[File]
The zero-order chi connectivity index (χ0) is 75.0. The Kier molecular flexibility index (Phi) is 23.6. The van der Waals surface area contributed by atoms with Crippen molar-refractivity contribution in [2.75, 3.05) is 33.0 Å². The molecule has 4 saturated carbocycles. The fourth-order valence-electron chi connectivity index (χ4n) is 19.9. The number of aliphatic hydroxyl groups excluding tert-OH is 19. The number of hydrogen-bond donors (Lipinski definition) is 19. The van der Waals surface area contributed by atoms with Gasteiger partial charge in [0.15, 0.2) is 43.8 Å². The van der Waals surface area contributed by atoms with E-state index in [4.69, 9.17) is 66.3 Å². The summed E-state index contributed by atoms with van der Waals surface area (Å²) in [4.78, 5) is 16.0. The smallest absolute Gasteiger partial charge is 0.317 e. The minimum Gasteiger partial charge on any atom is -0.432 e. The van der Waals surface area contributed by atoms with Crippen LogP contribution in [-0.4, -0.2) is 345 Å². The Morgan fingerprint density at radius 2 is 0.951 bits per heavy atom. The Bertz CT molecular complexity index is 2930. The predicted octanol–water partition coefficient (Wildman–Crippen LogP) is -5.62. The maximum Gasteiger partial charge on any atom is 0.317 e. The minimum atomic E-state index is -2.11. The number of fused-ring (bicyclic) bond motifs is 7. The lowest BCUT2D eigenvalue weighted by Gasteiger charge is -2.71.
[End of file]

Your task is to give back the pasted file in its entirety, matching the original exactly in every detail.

The zero-order chi connectivity index (χ0) is 75.0. The Kier molecular flexibility index (Phi) is 23.6. The van der Waals surface area contributed by atoms with Crippen molar-refractivity contribution in [2.75, 3.05) is 33.0 Å². The molecule has 4 saturated carbocycles. The fourth-order valence-electron chi connectivity index (χ4n) is 19.9. The number of aliphatic hydroxyl groups excluding tert-OH is 19. The number of hydrogen-bond donors (Lipinski definition) is 19. The van der Waals surface area contributed by atoms with Gasteiger partial charge in [0.15, 0.2) is 43.8 Å². The van der Waals surface area contributed by atoms with E-state index in [4.69, 9.17) is 66.3 Å². The summed E-state index contributed by atoms with van der Waals surface area (Å²) in [4.78, 5) is 16.0. The smallest absolute Gasteiger partial charge is 0.317 e. The minimum Gasteiger partial charge on any atom is -0.432 e. The van der Waals surface area contributed by atoms with Crippen LogP contribution in [-0.4, -0.2) is 345 Å². The Morgan fingerprint density at radius 2 is 0.951 bits per heavy atom. The Bertz CT molecular complexity index is 2930. The predicted octanol–water partition coefficient (Wildman–Crippen LogP) is -5.62. The maximum Gasteiger partial charge on any atom is 0.317 e. The minimum atomic E-state index is -2.11. The number of fused-ring (bicyclic) bond motifs is 7. The lowest BCUT2D eigenvalue weighted by Gasteiger charge is -2.71.